when it satisfies the extraction function criteria. This extraction score is com-bined with the retrieval score of the source paragraph to take into account thedensity of the question keywords surrounding the extracted noun phrase. Thethree best-scoring noun phrases are retained as answer candidates. We decidedto consider noun phrases as base units for answers because we found that only2% of the questions from the past TREC campaigns could not be answered witha single noun phrase.
For Quantum as well as many other QA systems, the answer extraction phase isthe most complex. Therefore, it was the impact on this phase which was decisivein selecting among strategies to transform our monolingual system into a cross-language bilingual system. Two factors were predominant: the availability oflinguistic resources for answer extraction and the amount of work needed totransform the system.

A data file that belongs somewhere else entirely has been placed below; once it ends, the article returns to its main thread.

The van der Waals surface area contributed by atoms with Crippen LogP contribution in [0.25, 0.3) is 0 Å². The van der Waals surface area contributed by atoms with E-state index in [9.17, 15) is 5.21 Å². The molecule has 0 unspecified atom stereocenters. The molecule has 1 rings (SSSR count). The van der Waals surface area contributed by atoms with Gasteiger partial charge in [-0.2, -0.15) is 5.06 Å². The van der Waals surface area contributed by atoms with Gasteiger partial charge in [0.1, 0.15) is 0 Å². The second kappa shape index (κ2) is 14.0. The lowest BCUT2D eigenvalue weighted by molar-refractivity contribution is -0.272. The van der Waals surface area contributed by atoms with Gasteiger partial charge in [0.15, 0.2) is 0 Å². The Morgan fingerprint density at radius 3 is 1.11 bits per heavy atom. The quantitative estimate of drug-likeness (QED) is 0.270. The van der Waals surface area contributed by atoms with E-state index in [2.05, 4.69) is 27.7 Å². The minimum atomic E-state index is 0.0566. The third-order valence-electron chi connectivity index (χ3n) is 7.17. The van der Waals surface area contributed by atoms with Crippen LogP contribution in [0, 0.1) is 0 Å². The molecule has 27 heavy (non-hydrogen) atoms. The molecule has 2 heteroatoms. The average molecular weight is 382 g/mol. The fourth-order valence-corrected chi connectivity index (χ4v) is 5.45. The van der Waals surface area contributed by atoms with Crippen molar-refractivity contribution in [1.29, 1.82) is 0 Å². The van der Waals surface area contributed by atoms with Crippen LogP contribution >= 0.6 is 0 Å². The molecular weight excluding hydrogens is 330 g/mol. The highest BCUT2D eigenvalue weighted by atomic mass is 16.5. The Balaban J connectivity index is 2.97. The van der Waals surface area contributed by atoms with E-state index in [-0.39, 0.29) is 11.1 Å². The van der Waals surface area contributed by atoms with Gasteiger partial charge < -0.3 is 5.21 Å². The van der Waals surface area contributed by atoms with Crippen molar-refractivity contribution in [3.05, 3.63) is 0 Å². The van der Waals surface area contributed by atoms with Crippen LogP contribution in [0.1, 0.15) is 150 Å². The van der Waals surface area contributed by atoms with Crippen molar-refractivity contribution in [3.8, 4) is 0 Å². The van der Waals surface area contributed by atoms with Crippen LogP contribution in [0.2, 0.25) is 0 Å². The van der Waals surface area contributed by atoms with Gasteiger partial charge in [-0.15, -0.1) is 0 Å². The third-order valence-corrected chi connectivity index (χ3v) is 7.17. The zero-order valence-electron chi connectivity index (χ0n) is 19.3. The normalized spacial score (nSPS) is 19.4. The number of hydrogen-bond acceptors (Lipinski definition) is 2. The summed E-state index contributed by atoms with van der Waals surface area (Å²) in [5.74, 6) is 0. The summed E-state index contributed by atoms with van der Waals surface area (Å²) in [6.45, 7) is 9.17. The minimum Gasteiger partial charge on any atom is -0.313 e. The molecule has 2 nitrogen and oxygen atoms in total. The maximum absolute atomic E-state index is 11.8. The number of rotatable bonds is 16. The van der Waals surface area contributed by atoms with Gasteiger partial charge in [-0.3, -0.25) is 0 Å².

Both factors argued in favour of an unmodified English answer extraction
module (Fig. 3a) and the addition of a translation module for the question andthe documents, instead of the creation of a new answer extraction module inFrench. On one hand, the quality and availability of linguistic resources is usuallybetter for English than French. In fact, many good quality English resources arefree, as it is the case for WordNet and the named entity extractor Annie used byQuantum. Furthermore, by retaining the answer extraction module in its original
language, fewer modifications are required to transform the monolingual system.